Orleans is an actor based framework and runtime aimed to make distributed OOP as easy as possible. Orleans was designed to run on several machines or containers and thus cloud-friendly is very easy to use when you have to anticipate an application with high load and/or complex interactions. Here I will describe only basics because advanced topics are better described in official docs https://dotnet.github.io/orleans/

In terms of Orleans, a single “actor is an object which encapsulates in own state and can make remote calls of other grains via grain reference. If you prefer message-based protocols or frameworks (ServiceStack.net, akka, NServiceBus) then you might prefer to use such interface implemented via Orleannka https://github.com/orleanscontrib/orleankka project.

In Orleannka (version 2) everything a grain receives or sends is a message. Imagine we’d like to implement an account handling grain. A grain’s contract would be a set of messages which it would accept and responses. It is also safe to define exceptions as part of the contract if needed since Orleans sends them back calling code and rethrows them there.

module Account =  open Orleankka.FSharp  // Message with 2 commands and a query
type Message =
| Topup of decimal
| Charge of decimal
| GetBalance
type IAccountGrain =
inherit IActorGrain<Message>

This code is usually hosted in a separate project so that it can be shared with a client (web-api for example) and silo (Orleans’ backend) code

Before going to implementation details let’s also describe system message types (https://github.com/OrleansContrib/Orleankka/blob/09c1a8dd3f32abb64b16ffdea23f2576fa524d8a/Source/Orleankka.Runtime/ActorGrainMessages.cs):

  • Activate: it is being sent by the runtime when a grain is being initialized. Mainly this is a place to load state from a database.
  • Deactivate??: the opposite of Activate. It is being sent when the runtime cleans up memory or moves a grain from one silo to another. There is a chance grain will go offline without receiving this message (e.g. on server host crash) so it is generally suggested to persist state changes at the same operation as state change occurred.
  • A reminder with a name: sent when reminder triggered. Reminders are a part of scheduling part of Orleans. They are persistent, service silo restarts and are aimed to provide resilient invocation of anything happening in the future (starting from one minute). If a grain is inactive during when a reminder is triggered it will be activated starting with Activate message.

Everything else sent should be part a contract published by your grain.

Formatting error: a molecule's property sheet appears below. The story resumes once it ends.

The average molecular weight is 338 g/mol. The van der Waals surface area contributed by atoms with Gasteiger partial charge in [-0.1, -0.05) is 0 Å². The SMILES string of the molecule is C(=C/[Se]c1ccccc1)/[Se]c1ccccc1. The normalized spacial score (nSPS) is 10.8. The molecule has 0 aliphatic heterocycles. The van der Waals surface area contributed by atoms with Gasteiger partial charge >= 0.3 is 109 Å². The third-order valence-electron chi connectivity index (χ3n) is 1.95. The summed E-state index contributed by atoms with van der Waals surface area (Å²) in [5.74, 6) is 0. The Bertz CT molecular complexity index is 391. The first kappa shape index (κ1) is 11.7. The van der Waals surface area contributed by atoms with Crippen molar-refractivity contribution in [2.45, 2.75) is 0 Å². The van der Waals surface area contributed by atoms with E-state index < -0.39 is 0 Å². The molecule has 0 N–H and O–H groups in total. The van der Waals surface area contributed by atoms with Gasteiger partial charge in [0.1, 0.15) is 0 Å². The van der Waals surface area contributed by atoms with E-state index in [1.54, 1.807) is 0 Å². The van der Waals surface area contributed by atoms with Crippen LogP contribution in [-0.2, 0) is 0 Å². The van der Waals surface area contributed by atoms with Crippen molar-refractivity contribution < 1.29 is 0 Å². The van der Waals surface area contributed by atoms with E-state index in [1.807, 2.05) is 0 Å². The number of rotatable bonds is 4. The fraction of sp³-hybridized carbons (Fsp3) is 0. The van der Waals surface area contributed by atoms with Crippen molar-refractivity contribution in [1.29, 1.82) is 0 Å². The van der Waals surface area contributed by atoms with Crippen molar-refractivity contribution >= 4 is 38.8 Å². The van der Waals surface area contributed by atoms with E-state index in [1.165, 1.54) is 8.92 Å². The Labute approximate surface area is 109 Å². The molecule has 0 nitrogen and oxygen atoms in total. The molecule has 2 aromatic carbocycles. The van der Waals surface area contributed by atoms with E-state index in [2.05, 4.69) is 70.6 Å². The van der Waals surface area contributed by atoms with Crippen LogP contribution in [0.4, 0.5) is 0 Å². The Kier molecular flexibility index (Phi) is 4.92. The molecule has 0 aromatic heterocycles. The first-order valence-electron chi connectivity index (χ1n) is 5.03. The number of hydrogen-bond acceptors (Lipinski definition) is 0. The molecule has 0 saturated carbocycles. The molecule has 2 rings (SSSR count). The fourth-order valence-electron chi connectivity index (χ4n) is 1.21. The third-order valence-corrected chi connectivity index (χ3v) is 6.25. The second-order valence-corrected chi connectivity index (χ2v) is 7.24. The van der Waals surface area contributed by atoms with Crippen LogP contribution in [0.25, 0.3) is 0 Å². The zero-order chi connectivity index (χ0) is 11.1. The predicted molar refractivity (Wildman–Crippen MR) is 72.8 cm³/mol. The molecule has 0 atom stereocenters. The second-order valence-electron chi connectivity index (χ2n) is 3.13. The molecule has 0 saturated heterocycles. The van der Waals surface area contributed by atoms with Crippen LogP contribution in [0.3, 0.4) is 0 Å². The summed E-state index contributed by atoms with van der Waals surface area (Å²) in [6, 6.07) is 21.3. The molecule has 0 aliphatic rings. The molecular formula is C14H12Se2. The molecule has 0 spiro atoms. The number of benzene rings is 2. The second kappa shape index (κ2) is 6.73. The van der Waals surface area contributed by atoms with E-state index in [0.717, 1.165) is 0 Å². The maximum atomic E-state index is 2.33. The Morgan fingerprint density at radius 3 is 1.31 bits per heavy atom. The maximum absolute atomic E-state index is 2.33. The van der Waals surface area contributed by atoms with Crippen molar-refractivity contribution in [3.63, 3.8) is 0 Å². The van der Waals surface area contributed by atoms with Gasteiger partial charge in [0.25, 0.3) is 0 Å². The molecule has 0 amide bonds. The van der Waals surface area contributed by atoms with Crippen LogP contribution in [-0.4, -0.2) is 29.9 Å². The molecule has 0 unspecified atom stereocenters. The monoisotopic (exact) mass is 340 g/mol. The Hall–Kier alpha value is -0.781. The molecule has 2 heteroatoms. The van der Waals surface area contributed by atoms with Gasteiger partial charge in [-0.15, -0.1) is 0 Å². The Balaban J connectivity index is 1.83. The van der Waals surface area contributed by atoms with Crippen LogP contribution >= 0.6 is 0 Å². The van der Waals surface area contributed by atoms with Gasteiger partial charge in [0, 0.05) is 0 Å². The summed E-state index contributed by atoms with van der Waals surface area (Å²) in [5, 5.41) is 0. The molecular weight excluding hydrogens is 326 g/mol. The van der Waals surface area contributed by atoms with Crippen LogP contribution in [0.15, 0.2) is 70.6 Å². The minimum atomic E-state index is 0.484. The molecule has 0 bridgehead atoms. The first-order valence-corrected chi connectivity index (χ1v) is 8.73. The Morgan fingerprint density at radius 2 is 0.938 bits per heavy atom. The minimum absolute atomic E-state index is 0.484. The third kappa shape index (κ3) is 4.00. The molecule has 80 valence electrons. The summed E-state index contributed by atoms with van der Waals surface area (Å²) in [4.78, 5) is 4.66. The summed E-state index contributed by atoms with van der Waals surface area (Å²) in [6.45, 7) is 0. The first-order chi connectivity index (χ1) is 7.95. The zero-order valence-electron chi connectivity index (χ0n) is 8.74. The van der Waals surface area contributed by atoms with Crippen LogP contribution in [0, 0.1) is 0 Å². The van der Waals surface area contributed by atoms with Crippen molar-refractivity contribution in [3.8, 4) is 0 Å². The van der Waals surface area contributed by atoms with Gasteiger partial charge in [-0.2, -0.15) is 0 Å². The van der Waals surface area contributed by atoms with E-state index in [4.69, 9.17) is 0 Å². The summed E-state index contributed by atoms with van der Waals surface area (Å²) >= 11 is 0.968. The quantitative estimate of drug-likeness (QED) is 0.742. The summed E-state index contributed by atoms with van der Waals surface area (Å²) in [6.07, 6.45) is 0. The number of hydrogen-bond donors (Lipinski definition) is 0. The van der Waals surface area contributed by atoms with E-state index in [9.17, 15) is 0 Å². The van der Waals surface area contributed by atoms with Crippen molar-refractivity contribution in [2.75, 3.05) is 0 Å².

Grain implementations are classes of two types. The very basic is an ActorGrain class which has only a single “Task<Object> Receive(object message)” method which should be implemented in grain classes. It is not very convenient if you are using C#, thus there is a DispatchActorGrain class which adds some reflection goodness by treating any method with names of “On”, “Handle”, “Answer” or “Apply” to be treated like receive method of a particular message. This adds you a way of adding some DSL for handlers like the following:

type Example() =
inherit DispatchActorGrain()
member x.Handle(Command x) = task {

member x.Answer(MyQuery qry) = 42

When you are using F# you can use the above syntax as well, but I prefer pattern matching on a raw message received, which ends up like the following:

type AccountGrain() =
inherit ActorGrain()
let mutable balance = 0m interface IAccountGrain
override x.Receive(message:obj) = task {
message with
| :? Activate ->
balance <- 5m // load from actual db here
return none()
| :? Message as msg ->
msg with
| Topup amount ->
balance <- balance + amount
return none()
| Charge amount ->
balance <- balance - amount
return none()
| GetBalance ->

client to silo or mid grains interactions will like the following:

let accountRef = ActorSystem.actorOf<IUserWallet>(client, "UserId")
do! accountRef <! Topup 100m
let! balance = accountRef <? GetBalance

“client” is one of IActorSystem or “this.System” when called from inside actor grain.

Notice that the code of actor implementation is pretty raw and really needs some custom DSL to be provided. For example, for classic state persistence, you might have a base class requiring function implementation of “handle message -> State” and a wrapper which would persist state to a database after each successful operation. Event sourcing works well since you might store a state in-memory and read events only on a grain activation.

Last but not least, Orleannka has an extensive test fake implementation which helps a lot unit testing grains. Runtime, actor interactions, reminders setup are all implemented via TestKit. While it is still possible to mock everything, I find it much more convenient to use TestKit and mock only some external actor interaction by specifying which message to be returned on which request.

Features worth looking for but not mentioned here are:

  • state handling implementations for key/value and event sourcing (this one was not yet migrated to latest major version)
  • Stateless “worker” grains, which don’t have their own identity and are automatically scaled
  • Streams/observers for pub/sub

To sum up, Orleans + Orleanka is a great pair to run a project. They helped me a lot in a couple of applications by providing a sane and clean programming model and removing some problems which arise from using “stateless” architecture. While the F# story is still worth improving it is usable and can be shaped to the needs of a project.